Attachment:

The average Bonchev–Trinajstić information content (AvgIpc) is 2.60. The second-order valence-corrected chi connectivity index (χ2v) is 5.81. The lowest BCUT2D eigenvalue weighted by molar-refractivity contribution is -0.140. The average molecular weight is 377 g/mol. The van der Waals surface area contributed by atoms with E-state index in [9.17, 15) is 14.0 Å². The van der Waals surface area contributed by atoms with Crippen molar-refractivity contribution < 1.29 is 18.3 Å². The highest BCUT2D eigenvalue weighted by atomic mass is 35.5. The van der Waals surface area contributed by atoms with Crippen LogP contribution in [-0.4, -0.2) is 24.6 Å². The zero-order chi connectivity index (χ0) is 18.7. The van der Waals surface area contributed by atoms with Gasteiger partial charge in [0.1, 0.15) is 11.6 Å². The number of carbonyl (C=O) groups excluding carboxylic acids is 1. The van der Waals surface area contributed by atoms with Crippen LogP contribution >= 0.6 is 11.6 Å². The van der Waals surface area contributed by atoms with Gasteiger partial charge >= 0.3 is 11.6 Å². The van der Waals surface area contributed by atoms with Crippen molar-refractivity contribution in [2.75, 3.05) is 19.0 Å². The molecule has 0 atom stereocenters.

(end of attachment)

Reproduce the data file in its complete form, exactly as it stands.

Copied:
The average Bonchev–Trinajstić information content (AvgIpc) is 2.60. The second-order valence-corrected chi connectivity index (χ2v) is 5.81. The lowest BCUT2D eigenvalue weighted by molar-refractivity contribution is -0.140. The average molecular weight is 377 g/mol. The van der Waals surface area contributed by atoms with E-state index in [9.17, 15) is 14.0 Å². The van der Waals surface area contributed by atoms with Crippen molar-refractivity contribution < 1.29 is 18.3 Å². The highest BCUT2D eigenvalue weighted by atomic mass is 35.5. The van der Waals surface area contributed by atoms with Crippen LogP contribution in [-0.4, -0.2) is 24.6 Å². The zero-order chi connectivity index (χ0) is 18.7. The van der Waals surface area contributed by atoms with Gasteiger partial charge in [0.1, 0.15) is 11.6 Å². The number of carbonyl (C=O) groups excluding carboxylic acids is 1. The van der Waals surface area contributed by atoms with Crippen LogP contribution >= 0.6 is 11.6 Å². The van der Waals surface area contributed by atoms with Gasteiger partial charge >= 0.3 is 11.6 Å². The van der Waals surface area contributed by atoms with Crippen molar-refractivity contribution in [2.75, 3.05) is 19.0 Å². The molecule has 0 atom stereocenters.